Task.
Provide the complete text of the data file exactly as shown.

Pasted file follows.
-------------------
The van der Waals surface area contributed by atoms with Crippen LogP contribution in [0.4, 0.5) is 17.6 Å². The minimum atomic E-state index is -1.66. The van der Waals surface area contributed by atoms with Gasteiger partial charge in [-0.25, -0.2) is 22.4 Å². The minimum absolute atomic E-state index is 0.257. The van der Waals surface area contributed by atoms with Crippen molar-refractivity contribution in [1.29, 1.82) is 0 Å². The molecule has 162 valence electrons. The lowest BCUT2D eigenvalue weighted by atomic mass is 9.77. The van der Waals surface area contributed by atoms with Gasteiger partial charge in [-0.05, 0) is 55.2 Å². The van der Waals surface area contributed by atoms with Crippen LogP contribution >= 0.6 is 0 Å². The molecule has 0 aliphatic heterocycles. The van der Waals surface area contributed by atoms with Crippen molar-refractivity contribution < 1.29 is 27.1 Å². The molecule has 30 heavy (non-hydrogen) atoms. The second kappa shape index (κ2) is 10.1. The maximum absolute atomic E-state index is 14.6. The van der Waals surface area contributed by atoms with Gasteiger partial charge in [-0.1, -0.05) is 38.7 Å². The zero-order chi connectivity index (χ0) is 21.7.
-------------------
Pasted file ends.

The van der Waals surface area contributed by atoms with Crippen LogP contribution in [0.4, 0.5) is 17.6 Å². The minimum atomic E-state index is -1.66. The van der Waals surface area contributed by atoms with Gasteiger partial charge in [-0.25, -0.2) is 22.4 Å². The minimum absolute atomic E-state index is 0.257. The van der Waals surface area contributed by atoms with Crippen molar-refractivity contribution in [1.29, 1.82) is 0 Å². The molecule has 162 valence electrons. The lowest BCUT2D eigenvalue weighted by atomic mass is 9.77. The van der Waals surface area contributed by atoms with Gasteiger partial charge in [-0.05, 0) is 55.2 Å². The van der Waals surface area contributed by atoms with Crippen LogP contribution >= 0.6 is 0 Å². The molecule has 0 aliphatic heterocycles. The van der Waals surface area contributed by atoms with Crippen molar-refractivity contribution < 1.29 is 27.1 Å². The molecule has 30 heavy (non-hydrogen) atoms. The second kappa shape index (κ2) is 10.1. The maximum absolute atomic E-state index is 14.6. The van der Waals surface area contributed by atoms with Gasteiger partial charge in [-0.1, -0.05) is 38.7 Å². The zero-order chi connectivity index (χ0) is 21.7.